Meghan McCain noticed the asymmetry in the accusations of sexual misconduct against Al Franken and Brett Kavanaugh, even if she overlooked how those allegations eventually played out.
"The View" tackled a New Yorker piece published by Jane Mayer, who believes the Minnesota Democrat was "railroaded" out of the U.S. Senate over sexual harassment claims, and McCain said Democrats had no choice but to force him to resign.
"Imagine him questioning Brett Kavanaugh at the time," McCain said, "which by the way, the writer who wrote this article, Jane Mayer, wrote a 2018 piece about allegations of Brett Kavanaugh that's been panned because the only corroborating witness said he had heard the story but he didn't remember it now, so it's very tricky."
"I want you to go back in time and remember it would be very uncomfortable for Democrats if Al Franken were sitting there questioning Brett Kavanaugh," she added. "I don't think that #MeToo and sexual assault should be about which party you voted in the general election."
The panelists clashed over the incidence of false claims, with Whoopi Goldberg saying that public figures accused of sexual misconduct deserved due process, but McCain couldn't let go of Mayer's reporting on Kavanaugh -- who eventually was confirmed to the U.S. Supreme Court despite credible rape allegations aired in Senate Judiciary Committee hearings.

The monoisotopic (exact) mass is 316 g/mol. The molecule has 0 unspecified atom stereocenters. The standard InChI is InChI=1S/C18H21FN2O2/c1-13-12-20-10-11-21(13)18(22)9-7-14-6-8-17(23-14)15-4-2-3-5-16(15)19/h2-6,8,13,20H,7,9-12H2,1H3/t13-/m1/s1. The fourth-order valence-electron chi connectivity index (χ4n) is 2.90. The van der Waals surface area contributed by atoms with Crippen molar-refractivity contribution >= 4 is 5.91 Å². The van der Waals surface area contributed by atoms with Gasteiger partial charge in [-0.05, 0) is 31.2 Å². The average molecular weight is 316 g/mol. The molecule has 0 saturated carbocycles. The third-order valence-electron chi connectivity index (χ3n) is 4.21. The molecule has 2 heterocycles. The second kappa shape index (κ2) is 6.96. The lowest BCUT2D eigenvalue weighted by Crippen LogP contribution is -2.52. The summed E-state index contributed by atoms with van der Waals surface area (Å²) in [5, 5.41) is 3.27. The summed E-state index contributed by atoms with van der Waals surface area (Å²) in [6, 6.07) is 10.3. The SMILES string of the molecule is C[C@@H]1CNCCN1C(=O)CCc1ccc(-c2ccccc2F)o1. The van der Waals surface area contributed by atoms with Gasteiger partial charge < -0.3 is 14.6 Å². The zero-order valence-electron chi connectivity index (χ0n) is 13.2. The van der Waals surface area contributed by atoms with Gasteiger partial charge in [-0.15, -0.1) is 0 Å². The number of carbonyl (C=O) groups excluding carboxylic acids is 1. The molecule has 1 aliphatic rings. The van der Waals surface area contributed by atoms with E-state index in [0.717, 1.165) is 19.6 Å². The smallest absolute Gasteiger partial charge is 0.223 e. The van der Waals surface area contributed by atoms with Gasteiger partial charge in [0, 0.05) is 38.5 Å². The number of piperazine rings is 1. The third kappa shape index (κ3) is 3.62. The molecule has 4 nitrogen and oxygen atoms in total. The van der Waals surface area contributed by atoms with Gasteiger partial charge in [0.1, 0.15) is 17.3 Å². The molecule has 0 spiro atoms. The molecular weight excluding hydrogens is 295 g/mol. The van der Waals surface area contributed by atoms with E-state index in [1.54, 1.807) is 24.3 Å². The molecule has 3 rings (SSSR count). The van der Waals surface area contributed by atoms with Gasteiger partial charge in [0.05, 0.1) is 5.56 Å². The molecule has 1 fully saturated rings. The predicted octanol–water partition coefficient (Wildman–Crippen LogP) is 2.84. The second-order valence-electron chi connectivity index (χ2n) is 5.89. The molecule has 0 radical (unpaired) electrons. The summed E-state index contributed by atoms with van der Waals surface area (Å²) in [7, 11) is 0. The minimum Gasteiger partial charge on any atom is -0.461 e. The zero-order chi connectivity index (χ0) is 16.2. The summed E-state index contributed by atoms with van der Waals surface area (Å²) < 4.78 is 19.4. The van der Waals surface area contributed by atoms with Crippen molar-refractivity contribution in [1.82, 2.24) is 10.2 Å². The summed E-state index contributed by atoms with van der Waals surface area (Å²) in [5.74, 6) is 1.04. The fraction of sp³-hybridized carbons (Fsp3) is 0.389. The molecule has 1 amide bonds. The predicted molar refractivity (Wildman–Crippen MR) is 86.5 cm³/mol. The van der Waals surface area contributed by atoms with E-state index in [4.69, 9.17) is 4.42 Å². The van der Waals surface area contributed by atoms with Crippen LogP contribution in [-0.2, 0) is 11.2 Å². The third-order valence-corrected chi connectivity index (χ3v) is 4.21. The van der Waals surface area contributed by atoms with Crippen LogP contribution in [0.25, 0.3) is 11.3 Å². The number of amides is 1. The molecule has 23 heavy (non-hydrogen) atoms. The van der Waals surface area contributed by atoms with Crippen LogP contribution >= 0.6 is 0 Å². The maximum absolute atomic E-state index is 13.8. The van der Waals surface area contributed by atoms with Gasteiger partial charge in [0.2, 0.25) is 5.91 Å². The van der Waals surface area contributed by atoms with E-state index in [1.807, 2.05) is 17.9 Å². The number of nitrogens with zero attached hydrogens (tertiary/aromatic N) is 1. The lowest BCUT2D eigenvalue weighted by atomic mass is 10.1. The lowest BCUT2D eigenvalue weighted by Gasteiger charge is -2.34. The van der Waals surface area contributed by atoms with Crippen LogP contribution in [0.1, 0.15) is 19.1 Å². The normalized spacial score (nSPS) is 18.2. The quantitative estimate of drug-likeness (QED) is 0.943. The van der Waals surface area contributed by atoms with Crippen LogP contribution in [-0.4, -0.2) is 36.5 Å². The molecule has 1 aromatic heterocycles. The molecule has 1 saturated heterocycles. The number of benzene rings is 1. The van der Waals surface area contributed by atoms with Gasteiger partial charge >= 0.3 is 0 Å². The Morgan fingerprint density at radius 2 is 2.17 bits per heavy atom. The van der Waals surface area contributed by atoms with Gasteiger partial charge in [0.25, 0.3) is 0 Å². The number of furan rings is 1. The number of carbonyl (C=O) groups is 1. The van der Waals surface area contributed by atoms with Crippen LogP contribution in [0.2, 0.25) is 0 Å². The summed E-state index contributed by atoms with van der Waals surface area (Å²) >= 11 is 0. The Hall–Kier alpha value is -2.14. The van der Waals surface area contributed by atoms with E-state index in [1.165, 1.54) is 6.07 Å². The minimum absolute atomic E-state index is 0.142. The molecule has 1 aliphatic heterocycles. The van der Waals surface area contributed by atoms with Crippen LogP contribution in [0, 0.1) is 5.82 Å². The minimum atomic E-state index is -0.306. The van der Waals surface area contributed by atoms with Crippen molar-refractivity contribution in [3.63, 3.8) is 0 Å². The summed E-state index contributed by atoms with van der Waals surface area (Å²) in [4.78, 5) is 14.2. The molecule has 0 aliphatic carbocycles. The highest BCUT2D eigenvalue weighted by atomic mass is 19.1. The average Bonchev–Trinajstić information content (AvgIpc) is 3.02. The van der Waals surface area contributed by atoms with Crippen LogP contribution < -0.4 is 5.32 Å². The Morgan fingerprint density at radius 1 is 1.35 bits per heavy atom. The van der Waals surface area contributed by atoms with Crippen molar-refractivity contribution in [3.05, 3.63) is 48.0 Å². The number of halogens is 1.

"I also think journalists should do their job, and it looks like Jane Mayer had a totally different experience reporting on Al Franken than she does Brett Kavanaugh," McCain said. "That's my biggest problem, other than the obvious allegations of sexual assault."
"She said the corroborating witness in the Kavanaugh article, I said it earlier, she had heard the story from someone who had been there but that person said they didn't remember it now," McCain said. "I just want us to hold everyone to the same standard of due process."
Co-host Sunny Hostin pointed out a significant difference between Franken losing his Senate seat and Kavanaugh gaining a Supreme Court seat.
"Let's remember, Brett Kavanaugh did get due process, did he not?" Hostin said.
McCain erupted and blamed his ouster on one of Franken's Democratic colleagues.
"Al Franken didn't get it because he pulled himself out because of Kirsten Gillibrand," McCain said, as Goldberg ushered them into a commercial break.